Just 48 hours after winning the Nobel Prize, William Kaelin spoke to an auditorium packed with more than 250 Perelman School of Medicine students and faculty. His talk, titled “Drugging the Undruggable in Cancer: Exploiting Synthetic Lethality and Protein Degraders,” was part of the Systems Pharmacology and Translational Therapeutics Fall Seminar Series.
In the past, the Nobel Prize in Physiology or Medicine has been awarded to researchers responsible for work as varied as advancements in the treatment of infections caused by parasites, the development of in vitro fertilization, and the discovery of how organ and cell transplantation can be an effective way to treat disease. In 2019, the honor went to Kaelin, along with Professor Peter Ratcliffe of Oxford University, and Perelman School of Medicine alumnus Gregg Semenza for their discovery of how cells sense and adapt to oxygen availability.
His standing-room-only talk at Penn included both scientific insights into the research that earned the trio the prestigious award and details about Kaelin’s personal journey and the significance of the research in his own life. Kaelin is currently a professor at Harvard Medical School and runs a research laboratory at the Dana Farber Cancer Institute in Boston.
He closed the discussion with a mention of his late wife, who passed away from glioblastoma in 2015.
“Everything we had available to treat her was based on science that was done 10 to 20 years ago,” Kaelin said. “I was acutely aware that statistically, some other loved one of mine might get the disease, and this could be true for you. And they are going to be relying on the science you do today.”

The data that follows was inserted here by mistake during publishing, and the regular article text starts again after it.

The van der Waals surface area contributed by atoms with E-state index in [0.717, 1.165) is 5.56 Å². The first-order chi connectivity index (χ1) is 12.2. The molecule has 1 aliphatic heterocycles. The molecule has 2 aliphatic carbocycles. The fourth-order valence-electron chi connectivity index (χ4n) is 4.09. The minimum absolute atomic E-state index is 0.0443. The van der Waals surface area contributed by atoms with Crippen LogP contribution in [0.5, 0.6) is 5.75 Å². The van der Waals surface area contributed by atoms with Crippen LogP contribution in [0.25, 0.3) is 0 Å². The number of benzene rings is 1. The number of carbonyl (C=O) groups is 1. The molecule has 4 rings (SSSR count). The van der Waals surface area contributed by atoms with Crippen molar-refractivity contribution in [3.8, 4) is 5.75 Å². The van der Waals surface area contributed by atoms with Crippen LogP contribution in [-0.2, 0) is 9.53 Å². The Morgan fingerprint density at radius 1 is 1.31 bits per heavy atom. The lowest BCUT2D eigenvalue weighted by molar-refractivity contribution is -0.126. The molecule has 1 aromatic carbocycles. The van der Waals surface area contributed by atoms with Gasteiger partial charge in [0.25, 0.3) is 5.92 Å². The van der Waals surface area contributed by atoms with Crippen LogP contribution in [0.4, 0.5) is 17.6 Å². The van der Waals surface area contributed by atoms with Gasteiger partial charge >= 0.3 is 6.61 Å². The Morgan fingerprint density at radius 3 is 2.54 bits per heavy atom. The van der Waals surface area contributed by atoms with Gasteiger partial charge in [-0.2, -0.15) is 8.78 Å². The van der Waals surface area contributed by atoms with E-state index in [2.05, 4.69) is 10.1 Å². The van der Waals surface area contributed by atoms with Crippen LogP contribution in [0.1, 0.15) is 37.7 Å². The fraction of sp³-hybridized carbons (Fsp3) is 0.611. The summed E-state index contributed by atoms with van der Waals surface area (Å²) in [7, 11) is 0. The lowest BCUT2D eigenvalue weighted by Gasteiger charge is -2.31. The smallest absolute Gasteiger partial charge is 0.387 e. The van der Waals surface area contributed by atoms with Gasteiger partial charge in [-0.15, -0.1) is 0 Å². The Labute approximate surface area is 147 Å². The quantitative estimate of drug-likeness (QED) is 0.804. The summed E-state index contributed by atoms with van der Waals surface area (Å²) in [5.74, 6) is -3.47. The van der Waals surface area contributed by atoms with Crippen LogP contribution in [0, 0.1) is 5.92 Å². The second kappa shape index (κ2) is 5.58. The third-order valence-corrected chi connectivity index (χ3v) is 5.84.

Kaelin, who frequently collaborates with Penn researchers, also spoke the next morning at Penn’s Italy-Philadelphia Convergence on Kidney Cancer Conference. He delivered the opening address and lectured on the conference’s focus of implementing new standards of patient care and creating new strategies to optimize and improve kidney cancer therapies.
Kaelin described the whirlwind his life had been since learning he’d been awarded the prize earlier in the week. It had been difficult to maintain a sense of normalcy, he said, even for those around him. For example, when his girlfriend’s daughter’s school teacher asked students to share something positive that had happened in their home life since the last class, Kaelin joked that “she made it difficult on the next kid who was going to talk about making rice crispy treats.”
Semenza received his medical degree as well as a doctorate in genetics from Penn, where he was part of the Medical Scientists Training Program, after earning his bachelor’s degree in biology from Harvard. He is the 29th Penn-affiliated Nobel Laureate.
The winning scientists’ research findings revealed one of the basic mechanisms of a cell. The discovery of how cells adapt to different altitudes and how some cancer cells are able to hijack oxygen was groundbreaking. Nobel Prize Committee Member Randall Johnson described it as a “textbook discovery.”
“This is a basic aspect of how a cell works and, from that standpoint alone, it’s a very exciting thing,” Johnson told CNN.
“The work of all three laureates exemplifies how years of hard work and collaboration can reveal the secrets of some of the most important biological processes in nature," Celeste Simon, PhD , a professor of Cell and Developmental Biology and the scientific director of the Abramson Family Cancer Research Institute and a frequent collaborator of Kaelin’s, told the Philly Voice.
Their research findings have been used to find treatments for various diseases that involve oxygen fluctuations, including heart attacks and strokes. The discovery of how cells sense and adapt to oxygen availability is also important in the on-going research into certain cancers that seek out oxygen to grow.
However exciting or humbling the honors a scientist may receive, Kaelin noted, the accomplishments of the researcher should never overshadow the results of the science.
“It’s important to step back ... we all have to do a little bit better and try to remember that it’s all about the data and the truth.”